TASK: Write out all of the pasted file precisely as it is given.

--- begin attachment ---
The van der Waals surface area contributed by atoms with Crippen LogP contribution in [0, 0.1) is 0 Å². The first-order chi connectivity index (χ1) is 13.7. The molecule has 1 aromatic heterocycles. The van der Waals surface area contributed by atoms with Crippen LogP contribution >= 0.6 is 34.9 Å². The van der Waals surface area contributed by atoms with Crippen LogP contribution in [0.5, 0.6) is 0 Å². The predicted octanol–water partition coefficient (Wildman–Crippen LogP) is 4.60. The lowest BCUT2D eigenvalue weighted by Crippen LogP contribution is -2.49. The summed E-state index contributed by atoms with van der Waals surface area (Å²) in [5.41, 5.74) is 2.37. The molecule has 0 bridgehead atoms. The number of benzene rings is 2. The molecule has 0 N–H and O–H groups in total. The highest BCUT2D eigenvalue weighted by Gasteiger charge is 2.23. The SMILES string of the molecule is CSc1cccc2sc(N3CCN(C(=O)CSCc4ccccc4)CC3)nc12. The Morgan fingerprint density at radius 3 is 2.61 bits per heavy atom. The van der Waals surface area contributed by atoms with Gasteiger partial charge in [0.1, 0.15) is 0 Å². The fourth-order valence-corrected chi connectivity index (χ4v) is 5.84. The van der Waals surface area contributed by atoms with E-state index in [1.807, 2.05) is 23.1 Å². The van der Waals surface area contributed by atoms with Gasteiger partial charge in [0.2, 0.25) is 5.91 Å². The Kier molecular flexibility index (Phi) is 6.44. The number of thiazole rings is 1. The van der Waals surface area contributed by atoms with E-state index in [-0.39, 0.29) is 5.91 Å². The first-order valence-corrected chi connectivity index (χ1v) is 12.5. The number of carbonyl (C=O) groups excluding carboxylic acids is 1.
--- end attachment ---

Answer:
The van der Waals surface area contributed by atoms with Crippen LogP contribution in [0, 0.1) is 0 Å². The first-order chi connectivity index (χ1) is 13.7. The molecule has 1 aromatic heterocycles. The van der Waals surface area contributed by atoms with Crippen LogP contribution >= 0.6 is 34.9 Å². The van der Waals surface area contributed by atoms with Crippen LogP contribution in [0.5, 0.6) is 0 Å². The predicted octanol–water partition coefficient (Wildman–Crippen LogP) is 4.60. The lowest BCUT2D eigenvalue weighted by Crippen LogP contribution is -2.49. The summed E-state index contributed by atoms with van der Waals surface area (Å²) in [5.41, 5.74) is 2.37. The molecule has 0 bridgehead atoms. The number of benzene rings is 2. The molecule has 0 N–H and O–H groups in total. The highest BCUT2D eigenvalue weighted by Gasteiger charge is 2.23. The SMILES string of the molecule is CSc1cccc2sc(N3CCN(C(=O)CSCc4ccccc4)CC3)nc12. The Morgan fingerprint density at radius 3 is 2.61 bits per heavy atom. The van der Waals surface area contributed by atoms with Gasteiger partial charge in [0.1, 0.15) is 0 Å². The fourth-order valence-corrected chi connectivity index (χ4v) is 5.84. The van der Waals surface area contributed by atoms with E-state index in [1.807, 2.05) is 23.1 Å². The van der Waals surface area contributed by atoms with Gasteiger partial charge in [0.2, 0.25) is 5.91 Å². The Kier molecular flexibility index (Phi) is 6.44. The number of thiazole rings is 1. The van der Waals surface area contributed by atoms with E-state index in [-0.39, 0.29) is 5.91 Å². The first-order valence-corrected chi connectivity index (χ1v) is 12.5. The number of carbonyl (C=O) groups excluding carboxylic acids is 1.